A receptionist claims she was sent home from work at a corporate finance company after refusing to wear high heels.
Nicola Thorp, 27, from Hackney in east London, arrived on her first day at PwC in December in flat shoes but says she was told she had to wear shoes with a “2in to 4in heel”.
Thorp, who was employed as a temporary worker by PwC’s outsourced reception firm Portico, said she was laughed at when she said the demand was discriminatory and sent home without pay after refusing to go out and buy a pair of heels.
Portico said it set the uniform rules for staff but would review its guidelines, the BBC reported.
Thorp told BBC Radio London: “I said, ‘If you can give me a reason as to why wearing flats would impair me to do my job today, then fair enough’, but they couldn’t. I was expected to do a nine-hour shift on my feet escorting clients to meeting rooms. I said I just won’t be able to do that in heels.”
Thorp said after speaking to friends and posting about the incident on her Facebook account she realised that other women had been in similar positions. She has since launched a petition calling for the law to be changed so companies can no longer force women to wear high heels to work. It has so far received more than 11,000 signatures.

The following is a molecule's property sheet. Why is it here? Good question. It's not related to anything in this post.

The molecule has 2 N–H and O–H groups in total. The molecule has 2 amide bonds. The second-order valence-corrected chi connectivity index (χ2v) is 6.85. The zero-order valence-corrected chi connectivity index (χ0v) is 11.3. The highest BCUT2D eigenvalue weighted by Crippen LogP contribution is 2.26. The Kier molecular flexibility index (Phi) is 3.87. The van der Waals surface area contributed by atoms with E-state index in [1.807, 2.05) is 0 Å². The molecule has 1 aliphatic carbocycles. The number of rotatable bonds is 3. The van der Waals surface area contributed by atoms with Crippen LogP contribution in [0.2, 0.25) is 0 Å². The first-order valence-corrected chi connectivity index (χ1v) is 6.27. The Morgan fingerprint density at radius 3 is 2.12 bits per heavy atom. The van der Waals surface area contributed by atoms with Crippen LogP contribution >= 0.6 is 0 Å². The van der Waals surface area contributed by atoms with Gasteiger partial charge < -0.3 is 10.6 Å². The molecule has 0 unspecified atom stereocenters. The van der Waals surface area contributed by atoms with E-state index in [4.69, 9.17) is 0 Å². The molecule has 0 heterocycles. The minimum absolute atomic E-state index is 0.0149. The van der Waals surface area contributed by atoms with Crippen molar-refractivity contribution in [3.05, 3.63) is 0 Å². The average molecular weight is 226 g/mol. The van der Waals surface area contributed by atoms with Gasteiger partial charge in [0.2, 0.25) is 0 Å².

“I was a bit scared about speaking up about it in case there was a negative backlash,” she said. “But I realised I needed to put a voice to this as it is a much bigger issue.
“I don’t hold anything against the company necessarily, because they are acting within their rights as employers to have a formal dress code, and, as it stands, part of that for a woman is to wear high heels. I think dress codes should reflect society and nowadays women can be smart and wear flat shoes.
A Portico spokesman said: “In line with industry standard practice, we have personal appearance guidelines across many of our corporate locations. These policies ensure staff are dressed consistently and include recommendations for appropriate style of footwear for the role.
“We have taken on board the comments regarding footwear and will be reviewing our guidelines in consultation with our clients and team members.”
A PwC spokesman said: “PwC outsources its front of house and reception services to a third-party supplier. We first became aware of this matter on 10 May, some five months after the issue arose. The dress code referenced in the article is not a PwC policy.”